Renée Fox Inaugurates the Friends Faculty Fellowship

October 24, 2022

By Michael Stern, Friends of the Dickens Project President 

Renée Fox is an Assistant Professor of Literature at UCSC and the Co-Director of the Dickens Project. She teaches 19th century British literature and culture and 19th century and modern Irish literature and culture, and her research currently focuses on the gothic, monsters, popular culture, adaptions and adaptation theory. Her beloved course on the Harry Potter novels has one of the largest enrollments in the history of the Humanities Division. Her book, 'The Necromantics: Reanimation, the Historical Imagination, and British and Irish Literature' is forthcoming from The Ohio University Press in 2023. Renée is the first Friends Faculty Fellow. We chatted about her work and the fellowship on October 14.

victorian-necromancies-flyer-rgb.jpgMDS: How did the Friends Faculty Fellowship come about?

RF: It originated in a conversion between me, John Jordan and Courtney Mahaney about how to expand the scope of the Dickens Project beyond Dickens’s work without diluting the focus of the Dickens Universe on Dickens himself. We wanted to expose the Universalists to a broad spectrum of other material—adding to what they love without always changing the emphasis of the Universe. The idea was to have members of the Universe faculty talk about their work on other aspects of 19th century literature in a way that would work for a non-academic audience. So, there will be two fellows each year, chosen by the Faculty Executive Committee and Friends of the Dickens Project based on applications from faculty members, whose talks will expand everyone’s access to new and different material and help keep us connected in between Universes.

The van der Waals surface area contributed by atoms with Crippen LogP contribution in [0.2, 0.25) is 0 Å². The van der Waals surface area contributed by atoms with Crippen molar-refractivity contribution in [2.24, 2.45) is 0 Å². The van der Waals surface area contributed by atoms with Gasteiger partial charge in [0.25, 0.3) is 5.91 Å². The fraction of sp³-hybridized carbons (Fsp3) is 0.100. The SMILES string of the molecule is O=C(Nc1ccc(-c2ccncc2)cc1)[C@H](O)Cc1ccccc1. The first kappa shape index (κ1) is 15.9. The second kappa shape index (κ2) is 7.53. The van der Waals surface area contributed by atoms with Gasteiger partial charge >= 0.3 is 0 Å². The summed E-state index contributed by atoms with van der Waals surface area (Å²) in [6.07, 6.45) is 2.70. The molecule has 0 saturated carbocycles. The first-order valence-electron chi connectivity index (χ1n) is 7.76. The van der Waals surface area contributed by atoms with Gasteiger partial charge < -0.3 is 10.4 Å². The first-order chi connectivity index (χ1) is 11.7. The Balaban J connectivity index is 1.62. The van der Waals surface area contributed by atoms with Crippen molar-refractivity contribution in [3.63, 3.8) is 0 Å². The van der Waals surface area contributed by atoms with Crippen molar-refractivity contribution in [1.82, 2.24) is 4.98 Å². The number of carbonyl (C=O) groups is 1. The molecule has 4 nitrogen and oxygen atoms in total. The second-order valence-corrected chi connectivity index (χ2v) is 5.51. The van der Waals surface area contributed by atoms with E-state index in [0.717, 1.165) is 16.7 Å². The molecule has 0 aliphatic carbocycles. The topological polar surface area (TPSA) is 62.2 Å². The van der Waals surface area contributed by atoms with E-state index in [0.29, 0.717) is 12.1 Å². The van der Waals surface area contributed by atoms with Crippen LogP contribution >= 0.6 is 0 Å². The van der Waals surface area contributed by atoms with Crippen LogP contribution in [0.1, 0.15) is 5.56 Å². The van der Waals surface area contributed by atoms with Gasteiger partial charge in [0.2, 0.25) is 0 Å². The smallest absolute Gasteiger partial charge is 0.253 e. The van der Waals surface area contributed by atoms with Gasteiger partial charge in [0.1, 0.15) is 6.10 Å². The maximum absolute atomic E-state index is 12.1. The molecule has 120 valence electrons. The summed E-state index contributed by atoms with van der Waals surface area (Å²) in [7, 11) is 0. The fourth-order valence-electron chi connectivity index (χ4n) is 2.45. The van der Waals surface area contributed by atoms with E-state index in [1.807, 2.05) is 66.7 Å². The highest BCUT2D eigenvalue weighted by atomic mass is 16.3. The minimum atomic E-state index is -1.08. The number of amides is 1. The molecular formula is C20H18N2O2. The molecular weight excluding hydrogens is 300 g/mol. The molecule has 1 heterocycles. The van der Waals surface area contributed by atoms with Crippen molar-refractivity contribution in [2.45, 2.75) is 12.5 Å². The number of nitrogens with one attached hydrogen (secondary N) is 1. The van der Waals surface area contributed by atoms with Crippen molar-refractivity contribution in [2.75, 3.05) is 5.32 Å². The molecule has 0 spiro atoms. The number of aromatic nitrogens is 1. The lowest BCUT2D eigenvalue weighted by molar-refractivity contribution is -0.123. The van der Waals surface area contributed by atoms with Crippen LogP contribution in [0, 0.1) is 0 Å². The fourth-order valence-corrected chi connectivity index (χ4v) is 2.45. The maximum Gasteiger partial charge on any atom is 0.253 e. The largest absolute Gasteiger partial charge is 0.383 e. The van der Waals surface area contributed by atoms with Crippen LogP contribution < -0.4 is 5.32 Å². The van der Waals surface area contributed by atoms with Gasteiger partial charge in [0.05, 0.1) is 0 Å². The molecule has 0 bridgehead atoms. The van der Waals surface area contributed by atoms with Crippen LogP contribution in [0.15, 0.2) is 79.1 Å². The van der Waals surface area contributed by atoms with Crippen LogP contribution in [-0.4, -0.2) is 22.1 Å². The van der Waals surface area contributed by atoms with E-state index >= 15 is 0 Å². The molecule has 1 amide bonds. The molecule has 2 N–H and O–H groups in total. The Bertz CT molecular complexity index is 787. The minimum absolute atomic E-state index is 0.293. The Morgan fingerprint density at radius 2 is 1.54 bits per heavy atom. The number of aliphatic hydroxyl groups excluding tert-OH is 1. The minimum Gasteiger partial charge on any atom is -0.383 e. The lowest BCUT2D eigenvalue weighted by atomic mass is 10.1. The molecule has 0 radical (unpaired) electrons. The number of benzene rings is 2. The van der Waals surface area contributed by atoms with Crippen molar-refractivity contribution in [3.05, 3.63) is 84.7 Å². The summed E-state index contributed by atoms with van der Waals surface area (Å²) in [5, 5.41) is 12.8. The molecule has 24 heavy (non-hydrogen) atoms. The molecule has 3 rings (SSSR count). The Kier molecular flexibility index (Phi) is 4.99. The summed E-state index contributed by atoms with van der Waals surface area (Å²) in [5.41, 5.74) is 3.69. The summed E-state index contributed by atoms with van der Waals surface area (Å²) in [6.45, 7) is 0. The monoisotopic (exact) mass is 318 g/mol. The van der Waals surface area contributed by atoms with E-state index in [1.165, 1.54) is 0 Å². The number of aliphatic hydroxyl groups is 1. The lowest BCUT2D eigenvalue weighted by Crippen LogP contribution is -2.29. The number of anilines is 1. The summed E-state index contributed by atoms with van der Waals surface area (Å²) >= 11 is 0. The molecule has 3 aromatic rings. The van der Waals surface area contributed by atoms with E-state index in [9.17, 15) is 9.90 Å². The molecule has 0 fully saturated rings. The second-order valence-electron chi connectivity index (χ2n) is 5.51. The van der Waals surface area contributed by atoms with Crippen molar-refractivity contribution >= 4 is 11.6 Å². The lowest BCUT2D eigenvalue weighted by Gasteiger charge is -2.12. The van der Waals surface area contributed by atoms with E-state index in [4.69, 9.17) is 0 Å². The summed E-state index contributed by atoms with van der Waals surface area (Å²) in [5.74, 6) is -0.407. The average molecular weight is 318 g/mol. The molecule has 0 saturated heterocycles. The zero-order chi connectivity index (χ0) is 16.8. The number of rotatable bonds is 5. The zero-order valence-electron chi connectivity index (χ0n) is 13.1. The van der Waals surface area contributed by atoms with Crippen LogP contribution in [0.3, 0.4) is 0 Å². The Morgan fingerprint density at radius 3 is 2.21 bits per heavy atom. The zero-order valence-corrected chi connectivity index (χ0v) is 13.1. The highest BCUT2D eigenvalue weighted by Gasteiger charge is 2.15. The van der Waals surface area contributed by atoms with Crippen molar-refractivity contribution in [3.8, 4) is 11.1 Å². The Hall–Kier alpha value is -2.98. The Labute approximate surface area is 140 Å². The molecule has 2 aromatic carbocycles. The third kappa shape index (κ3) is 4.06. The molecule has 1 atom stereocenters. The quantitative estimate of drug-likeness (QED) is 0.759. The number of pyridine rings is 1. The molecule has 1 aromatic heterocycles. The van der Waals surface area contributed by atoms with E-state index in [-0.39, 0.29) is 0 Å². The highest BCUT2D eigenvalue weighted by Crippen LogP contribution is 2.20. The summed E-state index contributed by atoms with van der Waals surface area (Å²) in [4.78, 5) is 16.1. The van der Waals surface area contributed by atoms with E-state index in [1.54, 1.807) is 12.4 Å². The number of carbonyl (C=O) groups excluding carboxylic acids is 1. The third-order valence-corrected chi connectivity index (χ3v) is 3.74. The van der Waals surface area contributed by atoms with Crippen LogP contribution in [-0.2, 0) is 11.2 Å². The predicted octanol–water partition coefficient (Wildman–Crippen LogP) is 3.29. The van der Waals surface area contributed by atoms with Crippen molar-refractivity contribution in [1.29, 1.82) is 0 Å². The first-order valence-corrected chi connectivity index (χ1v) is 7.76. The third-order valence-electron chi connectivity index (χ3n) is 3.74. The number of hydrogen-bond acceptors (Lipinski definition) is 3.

MDS: How did you come to be a scholar of the gothic and monstrous?

RF: The gothic and vampires have always been my love—but it was “trashy” stuff, what I did for fun. When I started college at Stanford, I intended to focus on modern poetry. Then, as a sophomore, I took Joss Marsh’s course on cinema, adaptations and the relationship of high and popular culture. I was blown away by the realization that the “low” material I loved could be the focus of scholarly research and analysis. It changed my life. I did my honors thesis on the role of Egypt in the 19th century British imagination, based on a usually unread 1903 novel by Bram Stoker, The Jewel of the Seven Stars. Along with the Stoker novel we all know—DraculaJewel has been central to my work ever since.

MDS: What gives Dracula—and Dracula--such a hold on your imagination?

RF: Dracula as a character and mythos is the center of a long history of adaptations, some of which are better known than the novel itself. Dracula the novel became a dispersed cultural phenomenon, not just a book that got adapted to stage and screen. It’s an ever-unfolding story, and it’s very rewarding to study what Drac means as a cultural figure in any given time. And the book itself is very unsettling—it’s very different from the adaptations, an experimental work very concerned with its own form as a collation of all sorts of documents, technologies, and forms of testimony (letters, telegrams, diaries, transcribed dictation, newspaper stories, etc.) put together by some unidentified editor.

MDS: Does Drac’s immortality as a literary and cultural figure invoke thoughts of Dickens’s characters?

RF: Absolutely. Dickens is another example of a writer whose characters have been lifted from their texts and become a cultural mythos. Oliver Twist, along with Drac and Sherlock Holmes, is the most adapted character in English literature, and then there are Scrooge, Fagin, David Copperfield and a host of others who have taken on a life of their own.

Renee’s first lecture in October discussed 'The Necromantics' and the second and third of her inaugural talks will discuss Dracula on November 6 and December 4. Click here to register to attend the Dracula talks.